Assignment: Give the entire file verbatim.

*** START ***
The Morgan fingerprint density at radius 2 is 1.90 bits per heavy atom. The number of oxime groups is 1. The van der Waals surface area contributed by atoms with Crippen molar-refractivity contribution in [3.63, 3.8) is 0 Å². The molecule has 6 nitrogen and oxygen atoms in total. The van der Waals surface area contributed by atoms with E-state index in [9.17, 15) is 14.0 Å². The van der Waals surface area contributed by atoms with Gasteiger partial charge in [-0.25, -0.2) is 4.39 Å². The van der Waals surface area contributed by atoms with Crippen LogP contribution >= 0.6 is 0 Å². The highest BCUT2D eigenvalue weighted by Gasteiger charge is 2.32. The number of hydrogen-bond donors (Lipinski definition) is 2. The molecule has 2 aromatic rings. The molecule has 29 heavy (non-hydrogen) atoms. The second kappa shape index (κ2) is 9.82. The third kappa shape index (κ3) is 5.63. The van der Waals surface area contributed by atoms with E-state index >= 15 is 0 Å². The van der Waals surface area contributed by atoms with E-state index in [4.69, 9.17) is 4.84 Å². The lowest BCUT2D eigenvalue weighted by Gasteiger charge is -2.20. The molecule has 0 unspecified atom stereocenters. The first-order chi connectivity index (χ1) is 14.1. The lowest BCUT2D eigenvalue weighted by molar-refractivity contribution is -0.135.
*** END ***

The Morgan fingerprint density at radius 2 is 1.90 bits per heavy atom. The number of oxime groups is 1. The van der Waals surface area contributed by atoms with Crippen molar-refractivity contribution in [3.63, 3.8) is 0 Å². The molecule has 6 nitrogen and oxygen atoms in total. The van der Waals surface area contributed by atoms with E-state index in [9.17, 15) is 14.0 Å². The van der Waals surface area contributed by atoms with Gasteiger partial charge in [-0.25, -0.2) is 4.39 Å². The van der Waals surface area contributed by atoms with Crippen LogP contribution >= 0.6 is 0 Å². The highest BCUT2D eigenvalue weighted by Gasteiger charge is 2.32. The number of hydrogen-bond donors (Lipinski definition) is 2. The molecule has 2 aromatic rings. The molecule has 29 heavy (non-hydrogen) atoms. The second kappa shape index (κ2) is 9.82. The third kappa shape index (κ3) is 5.63. The van der Waals surface area contributed by atoms with E-state index >= 15 is 0 Å². The van der Waals surface area contributed by atoms with E-state index in [4.69, 9.17) is 4.84 Å². The lowest BCUT2D eigenvalue weighted by Gasteiger charge is -2.20. The molecule has 0 unspecified atom stereocenters. The first-order chi connectivity index (χ1) is 14.1. The lowest BCUT2D eigenvalue weighted by molar-refractivity contribution is -0.135.